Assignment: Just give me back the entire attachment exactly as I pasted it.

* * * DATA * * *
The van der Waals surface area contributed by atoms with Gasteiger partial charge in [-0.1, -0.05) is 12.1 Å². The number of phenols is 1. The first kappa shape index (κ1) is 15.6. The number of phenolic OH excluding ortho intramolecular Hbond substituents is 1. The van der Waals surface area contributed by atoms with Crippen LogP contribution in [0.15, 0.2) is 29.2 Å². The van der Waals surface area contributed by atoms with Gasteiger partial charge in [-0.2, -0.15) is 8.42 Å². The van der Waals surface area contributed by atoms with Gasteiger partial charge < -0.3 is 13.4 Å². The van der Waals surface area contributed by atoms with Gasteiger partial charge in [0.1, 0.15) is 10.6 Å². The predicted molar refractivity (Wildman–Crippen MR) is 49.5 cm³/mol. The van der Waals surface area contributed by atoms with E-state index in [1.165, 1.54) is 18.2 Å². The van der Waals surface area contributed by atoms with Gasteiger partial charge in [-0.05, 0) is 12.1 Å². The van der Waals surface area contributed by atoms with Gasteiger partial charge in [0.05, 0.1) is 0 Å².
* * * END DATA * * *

The van der Waals surface area contributed by atoms with Gasteiger partial charge in [-0.1, -0.05) is 12.1 Å². The number of phenols is 1. The first kappa shape index (κ1) is 15.6. The number of phenolic OH excluding ortho intramolecular Hbond substituents is 1. The van der Waals surface area contributed by atoms with Crippen LogP contribution in [0.15, 0.2) is 29.2 Å². The van der Waals surface area contributed by atoms with Gasteiger partial charge in [-0.2, -0.15) is 8.42 Å². The van der Waals surface area contributed by atoms with Gasteiger partial charge < -0.3 is 13.4 Å². The van der Waals surface area contributed by atoms with Gasteiger partial charge in [0.1, 0.15) is 10.6 Å². The predicted molar refractivity (Wildman–Crippen MR) is 49.5 cm³/mol. The van der Waals surface area contributed by atoms with E-state index in [1.165, 1.54) is 18.2 Å². The van der Waals surface area contributed by atoms with Gasteiger partial charge in [-0.05, 0) is 12.1 Å². The van der Waals surface area contributed by atoms with Gasteiger partial charge in [0.05, 0.1) is 0 Å².